Former Number 25Odakasan Kannon-dō temple
History of the temple
Odakasan Injō-ji is settled in a Sugitani valley. The main statue is a Senju Kannon. It is a temple number 25 of Ise Pilgrimage.
The fresh smell of the morning sun at the mountain ridge, where clouds disappear and the sky clears up.
Odaka Kannon is enshrined in a hexagonal hall, which stands on the Odaka plateau. A mountain path, along which grow 300 year old hinoki cypress trees, leads from the bottom to the front of the hall. Inside the hall a wooden 1.7m (5ft6.9in) high statue of Jūichimen Senju Kannon (Eleven-Faced Thousand-Armed Kannon) is worshiped. According to the legend it was made by a famous politician and promoter of Buddhism – Prince Shōtoku (574-622). Among many devoted believers it is commonly known as Kannon of Odaka.
A long time ago a woman from Sugitani valley climbed the mountain and found medicinal herbs. After applying them, she lived a long and healthy life. At some point in her life she devoted herself to Buddhism and started to worship Buddha Shakyamuni at the top of Mount Kunimi. This was the beginning of Odakasan Kannon-dō temple. Many years later the founder of Shugendō, the Path of Ascetic Training, named En no Ozunu (also known as En no Gyōja, 643-701) was visiting the area during his preaching travel. When he learned that Mount Kunimi is a sacred ground, he decided to repair the aged temple and changed its name to Shaka ga take (Mount of Shakyamuni). In the end of 7th Century a statue of Jūichimen Senju Kannon was brought from Daikan-ji temple (currently Daian-ji) which stood near Fujiwara-kyō, the capital at the time. The statue was chosen among many other statues based on a Buddha’s providence. This is how Jūichimen Senju Kannon became the main statue of Odakasan Kannon-dō.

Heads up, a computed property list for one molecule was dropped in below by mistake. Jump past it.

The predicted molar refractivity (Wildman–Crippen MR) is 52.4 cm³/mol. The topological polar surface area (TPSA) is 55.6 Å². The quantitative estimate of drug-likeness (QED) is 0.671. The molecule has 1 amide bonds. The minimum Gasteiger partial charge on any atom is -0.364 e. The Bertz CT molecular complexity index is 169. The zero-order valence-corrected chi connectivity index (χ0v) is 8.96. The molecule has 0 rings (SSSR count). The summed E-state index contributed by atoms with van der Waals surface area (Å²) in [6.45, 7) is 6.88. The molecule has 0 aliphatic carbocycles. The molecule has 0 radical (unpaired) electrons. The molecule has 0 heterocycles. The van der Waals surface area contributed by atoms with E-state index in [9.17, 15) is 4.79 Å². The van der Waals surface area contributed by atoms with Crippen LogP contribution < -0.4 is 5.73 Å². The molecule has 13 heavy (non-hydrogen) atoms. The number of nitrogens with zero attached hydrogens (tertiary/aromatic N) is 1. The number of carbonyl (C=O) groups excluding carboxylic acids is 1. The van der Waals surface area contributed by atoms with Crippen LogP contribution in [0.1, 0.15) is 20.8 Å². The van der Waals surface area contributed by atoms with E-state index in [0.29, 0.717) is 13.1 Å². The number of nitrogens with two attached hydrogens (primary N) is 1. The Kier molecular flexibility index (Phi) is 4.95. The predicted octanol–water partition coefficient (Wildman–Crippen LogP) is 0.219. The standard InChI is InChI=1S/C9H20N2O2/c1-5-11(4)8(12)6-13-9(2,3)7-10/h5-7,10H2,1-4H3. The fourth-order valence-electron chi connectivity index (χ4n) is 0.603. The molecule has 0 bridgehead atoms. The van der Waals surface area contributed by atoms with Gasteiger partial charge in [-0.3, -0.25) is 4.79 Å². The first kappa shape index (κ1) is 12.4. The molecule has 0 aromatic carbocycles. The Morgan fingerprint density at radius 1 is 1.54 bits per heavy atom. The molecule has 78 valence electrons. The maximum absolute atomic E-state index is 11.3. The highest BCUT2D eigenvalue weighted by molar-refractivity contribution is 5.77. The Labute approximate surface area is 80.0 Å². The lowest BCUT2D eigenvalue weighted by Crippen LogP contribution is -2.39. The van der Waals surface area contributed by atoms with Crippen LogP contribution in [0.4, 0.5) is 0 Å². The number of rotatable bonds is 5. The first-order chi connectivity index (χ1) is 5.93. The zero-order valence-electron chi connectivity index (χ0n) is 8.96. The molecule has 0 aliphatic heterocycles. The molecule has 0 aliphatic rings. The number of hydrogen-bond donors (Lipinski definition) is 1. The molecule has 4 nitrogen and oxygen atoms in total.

A century later the stories of this Kannon’s miraculous power reached Emperor Kanmu (735-806). He decided to build a new hall and a bell tower, he also decided to give a new name to the temple. The name he granted was Odakasan Injō-ji. In the end of the 8th Century a monk named Chōkō moved to the newly build temple and became a protector of the famous statue. He was a disciple of Saichō (767-822) – the founder of Tendai school of Buddhism, and was supported by a powerful clan of Sasaki from the Ōmi province. During the reign of Emperor Ninmyō (833-850) a famous scholar and poet Ono no Takamura (802-853) visited the temple and wrote a poem (which survived to this day). It was also visited by Minamoto no Yoshiie (1039-1106), a samurai famous for his skills and bravery, which came to pray for a victory in his battle against the enemies of the Emperor. According to the legend during his visit he donated 1000 koku (150t) of rice.
In 1163 a magnificent seven-structured temple compound consisting of the Main Hall , Shaka Hall (Hall of Shakyamuni), Sutra Hall, Fūdō Hall (Hall of Fudō Myō-ō – the Immovable Wisdom King), Daishi Hall (Hall of Kūkai), Lecture Hall, Founder Hall and the Main Gate was built thanks to a long time support of Fujiwara Yōkei, a member of a powerful Fujiwara clan. In the 2nd half of the 16th Century, the whole complex burned down after it was set on fire by the troops of Oda Nobunaga (1534-1582). Fortunately the main statue was saved. It was later enshrined in a small hall which was built by Fujiwara clan at the site of the temple.
The current hexagonal hall was built in 1815 by Masuda Heizō from the Sugitani valley. It enshrines the main statue of Jūichimen Senju Kannon and a statue of En no Ozunu.
Jūichimen Senju Kannon
(Eleven-Faced Thousand-Armed Kannon)